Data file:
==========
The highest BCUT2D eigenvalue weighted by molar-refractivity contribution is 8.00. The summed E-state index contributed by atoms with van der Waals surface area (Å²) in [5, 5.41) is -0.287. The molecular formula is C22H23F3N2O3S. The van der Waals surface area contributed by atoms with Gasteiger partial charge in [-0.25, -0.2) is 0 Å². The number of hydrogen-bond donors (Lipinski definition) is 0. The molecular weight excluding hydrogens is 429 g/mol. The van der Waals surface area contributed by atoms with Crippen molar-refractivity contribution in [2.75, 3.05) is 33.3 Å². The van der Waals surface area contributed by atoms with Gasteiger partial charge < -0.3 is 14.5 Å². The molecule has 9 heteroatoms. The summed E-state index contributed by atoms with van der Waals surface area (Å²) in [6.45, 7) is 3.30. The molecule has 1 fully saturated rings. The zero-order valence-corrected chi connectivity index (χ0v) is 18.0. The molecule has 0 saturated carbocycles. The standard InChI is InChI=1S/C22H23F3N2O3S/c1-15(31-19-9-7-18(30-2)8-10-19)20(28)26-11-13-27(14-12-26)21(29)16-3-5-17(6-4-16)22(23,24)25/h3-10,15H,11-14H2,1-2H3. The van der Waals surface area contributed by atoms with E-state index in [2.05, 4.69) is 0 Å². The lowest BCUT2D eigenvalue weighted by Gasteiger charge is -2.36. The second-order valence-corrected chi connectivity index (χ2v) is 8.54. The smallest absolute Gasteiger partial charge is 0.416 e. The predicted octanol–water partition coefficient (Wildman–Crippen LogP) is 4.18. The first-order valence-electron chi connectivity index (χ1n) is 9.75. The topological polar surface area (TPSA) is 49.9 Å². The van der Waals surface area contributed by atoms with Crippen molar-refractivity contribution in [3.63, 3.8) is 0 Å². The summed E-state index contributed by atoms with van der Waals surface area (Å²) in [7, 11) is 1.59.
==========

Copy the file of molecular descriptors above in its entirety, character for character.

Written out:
The highest BCUT2D eigenvalue weighted by molar-refractivity contribution is 8.00. The summed E-state index contributed by atoms with van der Waals surface area (Å²) in [5, 5.41) is -0.287. The molecular formula is C22H23F3N2O3S. The van der Waals surface area contributed by atoms with Gasteiger partial charge in [-0.25, -0.2) is 0 Å². The number of hydrogen-bond donors (Lipinski definition) is 0. The molecular weight excluding hydrogens is 429 g/mol. The van der Waals surface area contributed by atoms with Crippen molar-refractivity contribution in [2.75, 3.05) is 33.3 Å². The van der Waals surface area contributed by atoms with Gasteiger partial charge < -0.3 is 14.5 Å². The molecule has 9 heteroatoms. The summed E-state index contributed by atoms with van der Waals surface area (Å²) in [6.45, 7) is 3.30. The molecule has 1 fully saturated rings. The zero-order valence-corrected chi connectivity index (χ0v) is 18.0. The molecule has 0 saturated carbocycles. The standard InChI is InChI=1S/C22H23F3N2O3S/c1-15(31-19-9-7-18(30-2)8-10-19)20(28)26-11-13-27(14-12-26)21(29)16-3-5-17(6-4-16)22(23,24)25/h3-10,15H,11-14H2,1-2H3. The van der Waals surface area contributed by atoms with E-state index in [2.05, 4.69) is 0 Å². The lowest BCUT2D eigenvalue weighted by Gasteiger charge is -2.36. The second-order valence-corrected chi connectivity index (χ2v) is 8.54. The smallest absolute Gasteiger partial charge is 0.416 e. The predicted octanol–water partition coefficient (Wildman–Crippen LogP) is 4.18. The first-order valence-electron chi connectivity index (χ1n) is 9.75. The topological polar surface area (TPSA) is 49.9 Å². The van der Waals surface area contributed by atoms with Crippen molar-refractivity contribution in [3.63, 3.8) is 0 Å². The summed E-state index contributed by atoms with van der Waals surface area (Å²) in [7, 11) is 1.59.